A reader emailed me with wonderfully kind words about my blog and to ask for recommendations of books that I’ve found useful or inspirational. I appreciate that so much. Ever eager to get an idea for a blog post, I thought I’d take the opportunity to write about a few books that I’ve been reading and/or thinking about reading. For some suggestions on woodworking books, check out my post about getting started -- or rather, about how I got started -- in woodworking. There are lots of great instructional books out there, but the three books I want to discuss now are sort of tangentially related to woodworking.
I love reading about inventions, discoveries and innovations. I also love to learn about the evolution of modern things and processes. One of my favorite recent reads is Masterworks of Technology: the Story of Creative Engineering, Architecture and Design by E.E. Lewis. My wife gave me this book several years ago and I didn’t get around to reading it. Then after a trip to France in which I made a fool of myself ogling the arches at Notre Dame, I wanted to read more about the arch and its history. Masterworks of Technology discusses, chapter by chapter, several major technological innovations and what they have to say about the state of modern design and engineering. The arch is examined in great detail, along with such topics as the wagon wheel, steam power, the Roman baths and shipbuilding. One of the most fascinating chapters is about drafting and how modern engineering came about largely along with the development of new methods for visualization. The idea is that drawing in itself leads to innovation because it allows you to develop a concept without having to build every single version. I love this kind of stuff. (Yes, I've signed up for the Amazon feature that gives me a commission on book referrals -- every little bit helps.)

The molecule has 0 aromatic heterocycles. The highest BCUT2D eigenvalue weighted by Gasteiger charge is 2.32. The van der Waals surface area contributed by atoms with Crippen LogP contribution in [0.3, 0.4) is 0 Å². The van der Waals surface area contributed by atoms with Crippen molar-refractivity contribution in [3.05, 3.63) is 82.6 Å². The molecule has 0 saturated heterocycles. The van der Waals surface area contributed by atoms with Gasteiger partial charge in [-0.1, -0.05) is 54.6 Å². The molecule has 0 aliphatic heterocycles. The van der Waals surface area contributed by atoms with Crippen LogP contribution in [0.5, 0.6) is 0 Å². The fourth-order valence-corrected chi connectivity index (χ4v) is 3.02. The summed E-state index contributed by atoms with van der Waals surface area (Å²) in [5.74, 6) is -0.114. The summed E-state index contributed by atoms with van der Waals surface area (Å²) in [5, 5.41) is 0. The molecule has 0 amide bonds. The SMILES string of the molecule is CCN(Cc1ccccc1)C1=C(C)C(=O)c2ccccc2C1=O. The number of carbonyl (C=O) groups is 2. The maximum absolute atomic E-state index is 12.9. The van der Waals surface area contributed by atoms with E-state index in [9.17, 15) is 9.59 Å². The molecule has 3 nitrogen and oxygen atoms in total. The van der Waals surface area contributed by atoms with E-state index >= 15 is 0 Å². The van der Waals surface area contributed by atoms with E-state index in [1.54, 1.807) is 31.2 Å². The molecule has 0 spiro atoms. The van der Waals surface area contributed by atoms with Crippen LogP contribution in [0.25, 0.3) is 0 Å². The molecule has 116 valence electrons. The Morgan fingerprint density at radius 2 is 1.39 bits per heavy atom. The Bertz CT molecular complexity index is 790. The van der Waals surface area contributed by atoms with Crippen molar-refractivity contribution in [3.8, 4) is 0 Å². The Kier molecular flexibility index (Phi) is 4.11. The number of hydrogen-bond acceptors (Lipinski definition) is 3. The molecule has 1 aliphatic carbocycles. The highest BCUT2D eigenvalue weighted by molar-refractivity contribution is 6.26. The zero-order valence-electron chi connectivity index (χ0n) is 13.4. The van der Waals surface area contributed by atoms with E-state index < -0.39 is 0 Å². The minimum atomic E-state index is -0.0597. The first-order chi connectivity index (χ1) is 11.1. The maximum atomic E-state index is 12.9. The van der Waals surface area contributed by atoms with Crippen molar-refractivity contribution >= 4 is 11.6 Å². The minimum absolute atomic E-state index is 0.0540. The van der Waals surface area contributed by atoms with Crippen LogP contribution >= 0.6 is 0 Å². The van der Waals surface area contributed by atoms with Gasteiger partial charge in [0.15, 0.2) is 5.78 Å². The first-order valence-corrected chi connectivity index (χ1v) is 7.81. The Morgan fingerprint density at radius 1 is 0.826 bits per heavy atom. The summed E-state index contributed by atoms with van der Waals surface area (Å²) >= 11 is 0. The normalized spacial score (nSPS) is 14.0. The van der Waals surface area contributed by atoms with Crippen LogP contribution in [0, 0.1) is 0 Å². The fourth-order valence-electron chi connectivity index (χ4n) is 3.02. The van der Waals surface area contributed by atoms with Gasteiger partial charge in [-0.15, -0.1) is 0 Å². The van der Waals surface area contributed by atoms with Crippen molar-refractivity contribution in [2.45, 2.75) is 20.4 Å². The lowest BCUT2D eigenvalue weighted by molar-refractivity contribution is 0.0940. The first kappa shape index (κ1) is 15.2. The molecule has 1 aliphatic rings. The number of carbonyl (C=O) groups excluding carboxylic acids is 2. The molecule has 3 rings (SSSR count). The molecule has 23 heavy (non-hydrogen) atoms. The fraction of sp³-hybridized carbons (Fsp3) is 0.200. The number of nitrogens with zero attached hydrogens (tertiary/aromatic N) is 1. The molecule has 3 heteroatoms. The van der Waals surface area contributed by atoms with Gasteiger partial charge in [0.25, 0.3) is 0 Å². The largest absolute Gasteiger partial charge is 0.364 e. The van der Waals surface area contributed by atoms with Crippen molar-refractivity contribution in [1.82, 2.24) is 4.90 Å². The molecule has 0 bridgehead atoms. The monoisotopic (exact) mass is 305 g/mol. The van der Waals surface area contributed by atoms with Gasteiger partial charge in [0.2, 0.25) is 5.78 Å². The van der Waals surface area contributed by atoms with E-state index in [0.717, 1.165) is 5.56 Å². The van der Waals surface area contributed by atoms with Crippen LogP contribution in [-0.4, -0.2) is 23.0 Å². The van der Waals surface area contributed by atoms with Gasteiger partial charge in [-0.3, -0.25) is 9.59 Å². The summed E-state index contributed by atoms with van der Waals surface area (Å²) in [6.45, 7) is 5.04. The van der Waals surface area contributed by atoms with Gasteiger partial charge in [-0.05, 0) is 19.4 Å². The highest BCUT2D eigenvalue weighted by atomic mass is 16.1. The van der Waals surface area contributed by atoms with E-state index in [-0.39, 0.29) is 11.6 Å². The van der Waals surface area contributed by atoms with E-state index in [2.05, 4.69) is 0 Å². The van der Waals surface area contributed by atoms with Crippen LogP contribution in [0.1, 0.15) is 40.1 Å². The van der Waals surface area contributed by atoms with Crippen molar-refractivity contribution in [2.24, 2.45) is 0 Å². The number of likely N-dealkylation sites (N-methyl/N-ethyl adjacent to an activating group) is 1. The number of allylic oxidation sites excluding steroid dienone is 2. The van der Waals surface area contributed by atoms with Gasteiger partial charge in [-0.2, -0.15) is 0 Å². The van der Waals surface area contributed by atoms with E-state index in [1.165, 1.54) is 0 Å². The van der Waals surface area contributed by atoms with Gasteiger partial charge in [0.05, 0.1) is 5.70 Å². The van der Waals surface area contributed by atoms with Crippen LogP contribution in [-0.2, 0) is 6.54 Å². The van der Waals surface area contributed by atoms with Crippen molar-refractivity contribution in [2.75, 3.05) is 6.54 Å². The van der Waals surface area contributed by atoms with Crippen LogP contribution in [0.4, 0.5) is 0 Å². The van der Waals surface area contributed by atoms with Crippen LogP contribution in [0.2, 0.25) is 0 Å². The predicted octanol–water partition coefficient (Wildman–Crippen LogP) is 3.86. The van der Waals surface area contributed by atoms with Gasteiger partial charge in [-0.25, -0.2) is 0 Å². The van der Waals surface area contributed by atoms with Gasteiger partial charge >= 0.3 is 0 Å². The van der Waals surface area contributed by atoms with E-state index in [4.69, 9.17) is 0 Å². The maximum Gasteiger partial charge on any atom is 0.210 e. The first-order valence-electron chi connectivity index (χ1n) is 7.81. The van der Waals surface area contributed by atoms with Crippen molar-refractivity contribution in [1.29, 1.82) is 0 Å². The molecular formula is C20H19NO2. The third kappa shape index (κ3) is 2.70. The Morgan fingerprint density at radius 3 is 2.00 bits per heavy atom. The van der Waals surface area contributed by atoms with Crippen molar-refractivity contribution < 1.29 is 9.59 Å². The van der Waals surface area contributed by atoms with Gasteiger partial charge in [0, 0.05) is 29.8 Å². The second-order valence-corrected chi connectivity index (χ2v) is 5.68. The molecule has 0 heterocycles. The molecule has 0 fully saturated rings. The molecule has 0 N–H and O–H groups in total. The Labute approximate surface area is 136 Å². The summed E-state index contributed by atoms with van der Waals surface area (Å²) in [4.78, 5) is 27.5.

Another book I’d put in this collection is The Hand: How its Use Shapes the Brain, Language and Human Culture by Frank Wilson. It’s a fascinating look at how the development of the human hand caused the brain to develop along with it -- not the reverse. Woodworkers and all kinds of craftspeople understand it intuitively, but the book even talks about how the mind turns tools (from small ones like chisels to huge ones like backhoes) into extensions of the hand.
The other book is one that I haven’t read yet. I found out about it on the Greenjeans blog, which is the blog presence for Greenjeans, a great design store in Brooklyn. I’ve read the reviews and I’m dying to get it. The Craftsman by Richard Sennett examines the concept of craftsmanship in terms of history, politics, culture and philosophy. It makes me think about breaking open my Marx books from college and reading about the alienated worker! I’ve always been fascinated by the interplay of work and art, form and function, skill and value and labor.
I hope you find these books interesting. Happy reading! And thinking. And working.